Title: East of Eden
Author: John Steinbeck
A masterpiece of Biblical scope, and the magnum opus of one of America’s most enduring authors
A Penguin Classic
In his journal, Nobel Prize winner John Steinbeck called East of Eden “the first book,” and indeed it has the primordial power and simplicity of myth. Set in the rich farmland of California’s Salinas Valley, this sprawling and often brutal novel follows the intertwined destinies of two families—the Trasks and the Hamiltons—whose generations helplessly reenact the fall of Adam and Eve and the poisonous rivalry of Cain and Abel.
The masterpiece of Steinbeck’s later years, East of Eden is a work in which Steinbeck created his most mesmerizing characters and explored his most enduring themes: the mystery of identity, the inexplicability of love, and the murderous consequences of love’s absence. Adapted for the 1955 film directed by Elia Kazan introducing James Dean and read by thousands as the book that brought Oprah’s Book Club back, East of Eden has remained vitally present in American culture for over half a century.
This edition features an introduction by David Wyatt.
Finally finished reading this, and my head is still spinning.
The book can basically be summed up in the one word that Lee so carelessly translated for the readers: you may. In the context of the story, it means that a person has a choice as to whether or not they will overcome sin instead of the more popular translation that shows a command of the same passage.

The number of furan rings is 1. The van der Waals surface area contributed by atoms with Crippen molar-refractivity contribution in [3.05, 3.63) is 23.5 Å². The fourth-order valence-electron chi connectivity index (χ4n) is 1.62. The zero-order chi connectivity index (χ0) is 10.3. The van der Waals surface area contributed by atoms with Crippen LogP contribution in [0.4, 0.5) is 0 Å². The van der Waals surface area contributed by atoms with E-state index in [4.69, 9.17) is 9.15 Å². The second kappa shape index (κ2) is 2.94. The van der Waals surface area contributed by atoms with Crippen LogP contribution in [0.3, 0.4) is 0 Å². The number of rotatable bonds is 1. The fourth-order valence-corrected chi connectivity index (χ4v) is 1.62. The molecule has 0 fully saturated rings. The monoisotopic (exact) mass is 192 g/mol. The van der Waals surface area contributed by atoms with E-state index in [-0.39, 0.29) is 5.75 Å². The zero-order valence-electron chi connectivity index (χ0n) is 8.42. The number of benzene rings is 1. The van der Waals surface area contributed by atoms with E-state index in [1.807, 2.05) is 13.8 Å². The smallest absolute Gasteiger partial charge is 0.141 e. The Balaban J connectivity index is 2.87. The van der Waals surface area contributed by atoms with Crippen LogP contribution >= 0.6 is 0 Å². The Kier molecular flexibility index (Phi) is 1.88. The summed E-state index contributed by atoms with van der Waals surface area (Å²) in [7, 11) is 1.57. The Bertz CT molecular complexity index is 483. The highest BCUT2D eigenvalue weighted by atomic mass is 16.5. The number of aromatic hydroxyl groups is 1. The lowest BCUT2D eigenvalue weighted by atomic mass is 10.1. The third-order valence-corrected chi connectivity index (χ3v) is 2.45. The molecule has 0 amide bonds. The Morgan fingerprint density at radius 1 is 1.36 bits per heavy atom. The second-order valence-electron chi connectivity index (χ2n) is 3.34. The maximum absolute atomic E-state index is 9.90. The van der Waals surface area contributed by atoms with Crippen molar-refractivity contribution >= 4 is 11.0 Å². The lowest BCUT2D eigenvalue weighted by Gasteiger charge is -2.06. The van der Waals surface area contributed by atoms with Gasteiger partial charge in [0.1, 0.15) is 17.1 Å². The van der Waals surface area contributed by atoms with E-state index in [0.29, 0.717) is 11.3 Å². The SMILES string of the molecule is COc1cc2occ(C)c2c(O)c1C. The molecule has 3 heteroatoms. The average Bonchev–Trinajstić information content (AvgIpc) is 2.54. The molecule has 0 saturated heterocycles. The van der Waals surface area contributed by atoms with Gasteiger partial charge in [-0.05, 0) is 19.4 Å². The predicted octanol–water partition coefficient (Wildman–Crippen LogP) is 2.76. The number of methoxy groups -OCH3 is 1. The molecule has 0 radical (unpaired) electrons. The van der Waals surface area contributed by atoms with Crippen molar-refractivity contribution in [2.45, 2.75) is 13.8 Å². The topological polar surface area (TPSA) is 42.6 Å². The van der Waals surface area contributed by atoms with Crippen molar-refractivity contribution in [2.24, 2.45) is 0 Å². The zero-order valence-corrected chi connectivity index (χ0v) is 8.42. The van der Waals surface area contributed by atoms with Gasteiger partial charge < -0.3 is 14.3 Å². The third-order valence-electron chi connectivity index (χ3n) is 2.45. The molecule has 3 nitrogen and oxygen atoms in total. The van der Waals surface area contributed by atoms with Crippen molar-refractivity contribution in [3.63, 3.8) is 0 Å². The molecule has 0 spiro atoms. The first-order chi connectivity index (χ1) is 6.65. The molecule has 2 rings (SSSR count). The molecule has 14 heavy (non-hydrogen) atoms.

The entire story shows the arcs of good and evil, brother versus brother, first with Adam and his brother than with Adam’s sons, Cal and Aron. The way the plot builds from one generation to the next, showing the way that sin may or may not conquer a person really leaves you thinking.
For some of the characters, such as Cathy, there was no doubt that she would make the choice to follow sin, to revel in it. As a self-proclaimed monster feeling as if there was something missing from her, she felt as if she had no other choice in the world. Stuck between her as his mother, and his kind-hearted father choosing kindness after the horrors Cathy inflicted on him left Cal at a crossroads as to how to approach the darkness he believed himself to possess.
And at the end, after his brother’s death and his father lays dying, Cal is once again presented with the choice to hate himself and drown in his loathing for what he’s done, or to live an honorable life, cherishing those he’s lost.
A powerful, powerful story.